Some cod stocks are in such a bad state that scientists asked for a moratorium as the best way of ensuring their recovery. This however would have had huge socio-economic effects in many coastal communities of Europe. Therefore as an alternative to a complete shut down of a number of fisheries, we have elaborated an alternative. This is a recovery plan with some fishing activity at low levels where fishermen spent less time at sea. I know very well that these measures are still tough on the fishing industry and I know about the hardship they are facing. But please let's not forget that this hardship stems from the fact that cod stocks are under threat of collapse. Avoiding that the stocks actually collapse and cause even greater hardship meant taking action with an improved recovery plan.
To help fishermen and their families during these hard times we offer financial aid from the fisheries structural funds to part-finance compensatory payments because fishermen have to stay in port or to part-finance retraining. I can only urge Member States to take their responsibilities seriously and provide additional resources under their structural funds programmes.
This brings me to the topic of this conference: the role of women in fisheries. Today there is little knowledge of women's role in fisheries and of the ways it could be enhanced.
We know that women in Europe have long been an integral part of the fishing industry. Recent statistics show that you participate actively in fish processing, in the marketing of fish products, in aquaculture and also in fishing. Around 84,000 women are employed in these sectors, representing 22% of all employment in the fishing industry.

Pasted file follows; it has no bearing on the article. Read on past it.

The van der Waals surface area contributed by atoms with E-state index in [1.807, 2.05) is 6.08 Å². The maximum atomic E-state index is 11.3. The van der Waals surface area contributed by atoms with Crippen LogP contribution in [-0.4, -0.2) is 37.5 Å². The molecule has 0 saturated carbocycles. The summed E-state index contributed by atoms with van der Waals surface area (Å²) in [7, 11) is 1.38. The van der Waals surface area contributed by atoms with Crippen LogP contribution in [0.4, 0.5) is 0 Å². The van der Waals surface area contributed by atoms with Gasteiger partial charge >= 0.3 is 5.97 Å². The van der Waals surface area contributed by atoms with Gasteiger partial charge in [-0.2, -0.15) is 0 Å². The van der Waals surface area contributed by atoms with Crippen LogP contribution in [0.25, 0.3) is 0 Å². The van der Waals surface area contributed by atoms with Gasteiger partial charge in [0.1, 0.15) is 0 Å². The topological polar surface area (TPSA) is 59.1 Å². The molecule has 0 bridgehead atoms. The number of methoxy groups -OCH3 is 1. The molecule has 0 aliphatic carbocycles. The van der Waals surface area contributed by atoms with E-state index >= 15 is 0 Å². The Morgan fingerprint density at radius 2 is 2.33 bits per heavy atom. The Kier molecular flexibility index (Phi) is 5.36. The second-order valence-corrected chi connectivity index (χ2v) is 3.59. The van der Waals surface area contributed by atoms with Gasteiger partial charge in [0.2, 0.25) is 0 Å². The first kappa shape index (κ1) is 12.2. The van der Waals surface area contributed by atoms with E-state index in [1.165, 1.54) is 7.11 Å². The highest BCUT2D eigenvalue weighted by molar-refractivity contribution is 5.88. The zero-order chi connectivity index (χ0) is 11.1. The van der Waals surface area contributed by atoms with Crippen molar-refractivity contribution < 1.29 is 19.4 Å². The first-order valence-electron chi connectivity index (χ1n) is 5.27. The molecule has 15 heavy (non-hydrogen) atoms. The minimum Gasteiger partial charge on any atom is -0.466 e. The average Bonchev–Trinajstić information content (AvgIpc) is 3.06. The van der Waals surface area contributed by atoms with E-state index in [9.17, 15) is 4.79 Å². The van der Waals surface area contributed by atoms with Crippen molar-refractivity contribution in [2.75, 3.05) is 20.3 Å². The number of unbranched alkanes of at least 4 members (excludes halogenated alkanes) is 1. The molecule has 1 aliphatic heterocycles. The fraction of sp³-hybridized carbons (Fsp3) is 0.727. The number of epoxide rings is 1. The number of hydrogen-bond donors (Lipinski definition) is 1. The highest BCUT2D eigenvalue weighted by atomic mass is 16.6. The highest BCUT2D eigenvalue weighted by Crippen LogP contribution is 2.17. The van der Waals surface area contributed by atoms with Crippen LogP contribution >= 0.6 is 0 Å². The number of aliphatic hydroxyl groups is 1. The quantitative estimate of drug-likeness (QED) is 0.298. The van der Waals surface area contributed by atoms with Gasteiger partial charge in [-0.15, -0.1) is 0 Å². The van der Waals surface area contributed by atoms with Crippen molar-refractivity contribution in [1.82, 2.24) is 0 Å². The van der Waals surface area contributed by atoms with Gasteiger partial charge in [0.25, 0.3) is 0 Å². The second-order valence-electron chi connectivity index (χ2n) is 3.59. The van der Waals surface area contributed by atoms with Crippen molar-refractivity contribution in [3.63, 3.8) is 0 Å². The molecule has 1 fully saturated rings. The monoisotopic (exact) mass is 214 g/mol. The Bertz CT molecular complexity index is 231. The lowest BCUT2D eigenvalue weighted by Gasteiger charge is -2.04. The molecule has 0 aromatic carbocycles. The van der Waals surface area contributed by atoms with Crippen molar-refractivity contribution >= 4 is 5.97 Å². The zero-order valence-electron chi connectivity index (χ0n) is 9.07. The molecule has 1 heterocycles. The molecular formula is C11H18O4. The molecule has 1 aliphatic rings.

But although we have reached the 21st century the perception of the involvement of women in the fishing industry still seems to be somewhat archaic. Fisheries is still seen as a male domain. In fact the public perception of this industry is "blokes in boats". The figures speak for themselves: while in the processing industry you make up almost 60% of the workforce and in the expanding aquaculture industry you represent almost 30%, the catching sector looks rather bleak with only 6% women. Also in leading management positions and in fishermen's organisations there are few women to be found. Only few women venture into management and other industry organisations, as this is often seen to be in conflict with what society sees as a correct family division of labour between men and women. The reasons behind this need to be analysed in order to overcome this pattern and enhance income earning opportunities for women in all ranks of the fishing industry be it harvesting, processing or marketing.
Woman's activities in the family and in the industry support sides of fisheries are usually unpaid and often unrecognised. These activities become especially crucial in times of crisis when you are the key to keeping communities and families together. This is why we must take into account the role of women in studies and management decisions concerning the fishing industry.